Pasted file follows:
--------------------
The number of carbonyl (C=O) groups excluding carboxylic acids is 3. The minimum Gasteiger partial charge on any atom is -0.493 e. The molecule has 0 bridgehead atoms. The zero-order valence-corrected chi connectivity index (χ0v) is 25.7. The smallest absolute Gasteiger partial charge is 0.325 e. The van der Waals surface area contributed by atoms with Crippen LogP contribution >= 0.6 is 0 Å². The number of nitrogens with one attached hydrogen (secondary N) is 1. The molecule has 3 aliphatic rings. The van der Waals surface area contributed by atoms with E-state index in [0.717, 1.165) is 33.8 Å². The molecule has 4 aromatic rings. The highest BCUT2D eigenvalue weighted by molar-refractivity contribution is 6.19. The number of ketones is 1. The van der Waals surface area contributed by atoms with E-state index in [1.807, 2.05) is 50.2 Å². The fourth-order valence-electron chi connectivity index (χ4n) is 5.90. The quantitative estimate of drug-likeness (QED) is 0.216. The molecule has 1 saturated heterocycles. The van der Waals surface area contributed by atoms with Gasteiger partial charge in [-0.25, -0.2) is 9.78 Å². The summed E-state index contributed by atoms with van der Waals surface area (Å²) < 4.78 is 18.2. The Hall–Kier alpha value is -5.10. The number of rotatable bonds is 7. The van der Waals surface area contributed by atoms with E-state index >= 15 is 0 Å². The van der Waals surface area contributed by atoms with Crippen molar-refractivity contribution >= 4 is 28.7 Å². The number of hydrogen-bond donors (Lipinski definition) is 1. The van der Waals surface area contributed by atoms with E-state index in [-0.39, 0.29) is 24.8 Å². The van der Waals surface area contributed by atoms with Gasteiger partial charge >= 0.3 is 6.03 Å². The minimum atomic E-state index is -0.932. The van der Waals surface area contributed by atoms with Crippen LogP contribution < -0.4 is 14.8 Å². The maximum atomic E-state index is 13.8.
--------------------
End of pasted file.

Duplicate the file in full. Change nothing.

The number of carbonyl (C=O) groups excluding carboxylic acids is 3. The minimum Gasteiger partial charge on any atom is -0.493 e. The molecule has 0 bridgehead atoms. The zero-order valence-corrected chi connectivity index (χ0v) is 25.7. The smallest absolute Gasteiger partial charge is 0.325 e. The van der Waals surface area contributed by atoms with Crippen LogP contribution >= 0.6 is 0 Å². The number of nitrogens with one attached hydrogen (secondary N) is 1. The molecule has 3 aliphatic rings. The van der Waals surface area contributed by atoms with E-state index in [0.717, 1.165) is 33.8 Å². The molecule has 4 aromatic rings. The highest BCUT2D eigenvalue weighted by molar-refractivity contribution is 6.19. The number of ketones is 1. The van der Waals surface area contributed by atoms with E-state index in [1.807, 2.05) is 50.2 Å². The fourth-order valence-electron chi connectivity index (χ4n) is 5.90. The quantitative estimate of drug-likeness (QED) is 0.216. The molecule has 1 saturated heterocycles. The van der Waals surface area contributed by atoms with Gasteiger partial charge in [-0.25, -0.2) is 9.78 Å². The summed E-state index contributed by atoms with van der Waals surface area (Å²) < 4.78 is 18.2. The Hall–Kier alpha value is -5.10. The number of rotatable bonds is 7. The van der Waals surface area contributed by atoms with E-state index >= 15 is 0 Å². The van der Waals surface area contributed by atoms with Crippen molar-refractivity contribution >= 4 is 28.7 Å². The number of hydrogen-bond donors (Lipinski definition) is 1. The van der Waals surface area contributed by atoms with E-state index in [-0.39, 0.29) is 24.8 Å². The van der Waals surface area contributed by atoms with Gasteiger partial charge >= 0.3 is 6.03 Å². The minimum atomic E-state index is -0.932. The van der Waals surface area contributed by atoms with Crippen LogP contribution < -0.4 is 14.8 Å². The maximum atomic E-state index is 13.8.